Release at Last

In time the ships were moved together into several groups to allow their caretaker crews to be reduced. By 1969 most had been turned over to insurers or third-party maintenance companies. One, the French Sindh, went Norwegian in 1970 when it was sold to become Essayons. In October 1973, during the 20-day Yom Kippur War, another of the trapped ships, ironically the American-flagged African Glen, was hit by an Israeli missile and sunk in shallow water. Two years later, after a strenuous multi-national clearing and salvage effort, the remaining 13 ships were given their freedom.

The two well-maintained German vessels, Nordwind and Münsterland, managed to depart the Canal under their own power on May 7, 1975, both arriving in Hamburg later that month to a huge welcome. For Münsterland it marked the completion of a voyage out to Australia and back that had taken eight years, three months and five days to complete. Other vessels left as their tows could be arranged, Lednice and Djakarta departing on May 9, Vasil Levsky on May 16, Agapenor and Melampus on May 20, Killara and Nippon on May 22, Scottish Star and Port Invercargill on May 30 and Boleslaw Bierut in early June. A grand Naval Review, which included the American cruiser USS Little Rock (CLG-4), then sailed the length of the waterway to officially reopen it.

Disposal of the Fleet

During the eight years the Suez Canal was blocked containerization had been introduced to the world's main shipping lanes. This made the trapped conventional freighters redundant and most were sold for tramping or scrap, although several did return to liner work. The refrigerator ships Scottish Star and Port Invercargill went to Defteron Corporation at Piraeus who renamed them Kavo Yerakas and Kavo Kolones. Agapenor and Melampus went to another Greek owner, D. N. Leventkis, who had them renamed Nikos and Annoula II. Other Greek owners then took the two Polish ships, Boleslaw Bierut and Djakarta, which were renamed Fay III and Manina III. The German Münsterland also went Greek, with Nordwind following after a short period under Lebanese ownership.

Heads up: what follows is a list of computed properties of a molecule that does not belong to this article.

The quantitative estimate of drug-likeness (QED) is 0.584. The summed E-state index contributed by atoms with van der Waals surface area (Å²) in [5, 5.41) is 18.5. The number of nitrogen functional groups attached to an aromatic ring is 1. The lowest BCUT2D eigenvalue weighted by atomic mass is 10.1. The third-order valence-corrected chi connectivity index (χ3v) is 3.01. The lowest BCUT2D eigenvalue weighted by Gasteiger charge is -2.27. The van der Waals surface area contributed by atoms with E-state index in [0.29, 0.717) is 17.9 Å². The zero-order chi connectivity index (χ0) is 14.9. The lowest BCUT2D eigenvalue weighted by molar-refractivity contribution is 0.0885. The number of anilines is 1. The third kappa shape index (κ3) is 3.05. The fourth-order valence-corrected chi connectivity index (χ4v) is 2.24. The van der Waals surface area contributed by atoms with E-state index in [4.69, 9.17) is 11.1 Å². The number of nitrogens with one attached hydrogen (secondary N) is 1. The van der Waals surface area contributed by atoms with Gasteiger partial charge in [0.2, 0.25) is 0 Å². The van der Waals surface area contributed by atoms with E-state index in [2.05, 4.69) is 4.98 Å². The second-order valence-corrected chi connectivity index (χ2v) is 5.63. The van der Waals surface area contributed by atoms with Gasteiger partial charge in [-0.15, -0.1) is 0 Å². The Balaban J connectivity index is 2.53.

The oldest ship of the fleet, Vasil Levsky, which had been completed during the war years as Empire MacKendrick, a Merchant Aircraft Carrier (MAC), was taken to Split for breaking. The largest, the 13,000-dwt Killara, was sold to Hellenic Lines of Greece, as was the other trapped Swedish vessel, Nippon. Both re-entered liner service later that year as Hellenic Seaman and Hellenic Patriot.

One of nine ships found to be blocking the canal after hostilities ended was the elderly passenger vessel Mecca, built in 1928 as Lady Rodeny. UN photo.

The smallest member of the fleet, the 1,412-gt Lednice, was returned to her original owners and sailed well into the 1980s. However, before that decade was over all of the freighters were gone, the newest, Killara, going to the breakers at Kaohsiung, Taiwan as Panama Star in 1986.

The American Ships

Of the two American ships, the 17,614-gt tanker Observer, owned by New York's Maritime Carriers and operating under a US Military Sea Transportation Service contract at the time, was in Lake Timsah when hostilities broke out. Its ownership, as well as that of the freighter African Glen, sunk by an Israeli missile in 1973, was later transferred to Egypt and the tanker sold to Marine Shipping Corporation for conversion into a bulk storage hulk for positioning at Port Said. The 1945-built African Glen, after being salvaged, went for scrap.